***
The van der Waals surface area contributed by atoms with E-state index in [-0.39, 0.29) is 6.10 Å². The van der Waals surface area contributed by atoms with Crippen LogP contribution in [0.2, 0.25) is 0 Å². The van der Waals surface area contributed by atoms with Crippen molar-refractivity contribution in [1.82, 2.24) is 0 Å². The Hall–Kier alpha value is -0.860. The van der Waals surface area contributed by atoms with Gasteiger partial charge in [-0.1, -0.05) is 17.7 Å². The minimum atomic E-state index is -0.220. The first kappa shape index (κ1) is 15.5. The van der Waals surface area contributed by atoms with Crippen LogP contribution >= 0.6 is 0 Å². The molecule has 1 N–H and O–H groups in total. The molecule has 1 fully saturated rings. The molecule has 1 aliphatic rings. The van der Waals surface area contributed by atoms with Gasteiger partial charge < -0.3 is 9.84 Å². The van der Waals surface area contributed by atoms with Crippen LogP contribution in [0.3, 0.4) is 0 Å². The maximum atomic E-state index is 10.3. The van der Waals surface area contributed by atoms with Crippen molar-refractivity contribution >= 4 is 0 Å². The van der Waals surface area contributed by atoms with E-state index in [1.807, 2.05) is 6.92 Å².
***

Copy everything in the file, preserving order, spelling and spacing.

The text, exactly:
The van der Waals surface area contributed by atoms with E-state index in [-0.39, 0.29) is 6.10 Å². The van der Waals surface area contributed by atoms with Crippen LogP contribution in [0.2, 0.25) is 0 Å². The van der Waals surface area contributed by atoms with Crippen molar-refractivity contribution in [1.82, 2.24) is 0 Å². The Hall–Kier alpha value is -0.860. The van der Waals surface area contributed by atoms with Gasteiger partial charge in [-0.1, -0.05) is 17.7 Å². The minimum atomic E-state index is -0.220. The first kappa shape index (κ1) is 15.5. The van der Waals surface area contributed by atoms with Crippen LogP contribution >= 0.6 is 0 Å². The molecule has 1 N–H and O–H groups in total. The molecule has 1 fully saturated rings. The molecule has 1 aliphatic rings. The van der Waals surface area contributed by atoms with Gasteiger partial charge < -0.3 is 9.84 Å². The van der Waals surface area contributed by atoms with Crippen LogP contribution in [0.3, 0.4) is 0 Å². The maximum atomic E-state index is 10.3. The van der Waals surface area contributed by atoms with Crippen molar-refractivity contribution >= 4 is 0 Å². The van der Waals surface area contributed by atoms with E-state index in [1.807, 2.05) is 6.92 Å².